Intermittent partial fasts can have a different effect if combined with a TQI approach. As long as you get your 500 calories from vegetables (raw, steamed, or roasted) and begin your day with a little plant protein, such as a miso soup with a little tofu or beans, you will be eating proportionately and will do fine. These foods will provide your body with the antioxidants it needs to help deal with increased levels of circulating toxins. And, given that you are only cutting calories for at most a 24-hour period, you will not be depleting your muscle tissue to keep you going.
     To be healthy, your fast days should not include fruits, juices, sugars, fats, oils, animal products, alcohol, protein powders, and/or chemicals. To get the antioxidants your body needs – and to maintain your intestinal flora – your limited calories should come strictly from vegetables with a little plant protein for breakfast. As well, your “normal” days need to continue to be filled with healthy foods eaten the TQI way. Do not use your fast days as an excuse to eat the “wrong” foods the rest of the week.
     I suspect that few are going to want to do intermittent fasting for long, but done properly, a little intermittent vegetable-only fasting may well jump start your metabolism while keeping keep your flora happy. It also might just reset your taste preferences so that healthy food on “normal” days tastes both richer and more satisfying. As a result this approach, used periodically, might be quite interesting.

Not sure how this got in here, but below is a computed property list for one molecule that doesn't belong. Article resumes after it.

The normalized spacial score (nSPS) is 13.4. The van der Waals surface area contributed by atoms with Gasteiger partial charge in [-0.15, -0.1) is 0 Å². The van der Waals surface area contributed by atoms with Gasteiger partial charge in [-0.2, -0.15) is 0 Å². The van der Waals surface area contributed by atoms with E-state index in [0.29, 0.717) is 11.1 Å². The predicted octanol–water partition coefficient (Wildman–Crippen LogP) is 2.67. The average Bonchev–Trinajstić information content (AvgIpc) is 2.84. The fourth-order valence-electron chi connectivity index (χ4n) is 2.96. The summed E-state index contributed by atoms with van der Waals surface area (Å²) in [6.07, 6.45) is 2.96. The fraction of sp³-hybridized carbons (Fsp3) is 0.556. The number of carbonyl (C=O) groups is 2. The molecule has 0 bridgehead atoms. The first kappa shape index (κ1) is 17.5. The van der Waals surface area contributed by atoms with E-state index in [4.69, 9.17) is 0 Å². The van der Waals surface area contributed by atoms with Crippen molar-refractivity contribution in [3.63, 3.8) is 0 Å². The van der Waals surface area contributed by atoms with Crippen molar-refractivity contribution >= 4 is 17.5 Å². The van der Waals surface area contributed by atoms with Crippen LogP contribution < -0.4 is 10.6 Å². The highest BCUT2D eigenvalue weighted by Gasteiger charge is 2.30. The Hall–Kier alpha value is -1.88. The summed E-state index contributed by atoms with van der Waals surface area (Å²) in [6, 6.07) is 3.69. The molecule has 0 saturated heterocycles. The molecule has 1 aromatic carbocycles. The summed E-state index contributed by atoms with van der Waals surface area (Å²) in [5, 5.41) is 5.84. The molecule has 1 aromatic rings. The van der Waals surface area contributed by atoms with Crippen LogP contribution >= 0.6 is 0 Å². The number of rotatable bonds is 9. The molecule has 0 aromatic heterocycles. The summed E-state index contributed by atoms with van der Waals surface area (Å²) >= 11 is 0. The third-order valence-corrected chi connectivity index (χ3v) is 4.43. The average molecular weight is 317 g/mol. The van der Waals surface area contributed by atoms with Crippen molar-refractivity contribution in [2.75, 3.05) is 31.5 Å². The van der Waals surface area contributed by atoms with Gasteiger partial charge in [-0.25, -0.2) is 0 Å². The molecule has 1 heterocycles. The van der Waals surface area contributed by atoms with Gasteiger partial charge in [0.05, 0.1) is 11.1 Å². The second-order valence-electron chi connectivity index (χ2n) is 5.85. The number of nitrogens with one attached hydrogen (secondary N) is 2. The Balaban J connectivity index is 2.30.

Photograph: Vegetable Side blog cc no money equal by ulterior epicure
NOTE: You are welcome to use my blog’s original images and content for non-commercial purposes but only if you attribute the work to me (Kathy Abascal) and link back to the blog. This work is licensed under a Creative Commons Attribution-Noncommercial 3.0 United States License.
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About kathyabascal

Herbalist with a background in neurobiology, biochemistry, and law. Teacher of the TQIDiet, how to quiet inflammation with food.
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3 Responses to Intermittent Fasting in a Healthy Way

  1. Pepper Joe says:

    What makes you think “few will want to do it for long”?

    • kathyabascal says:

      Just a guess based on my experience. I suspect most people will not count calories or go hungry 2 out of every 7 days for long. Lunch dates, dinner dates, food preferences, and cravings will intervene.

  2. Diane Picha says:

    I’m not fond of the 11 to 7 eating. You miss out on a healthy breakfast to fuel your day and incorporate an evening meal that is easily going to tempt you to include foods that aren’t all that healthy.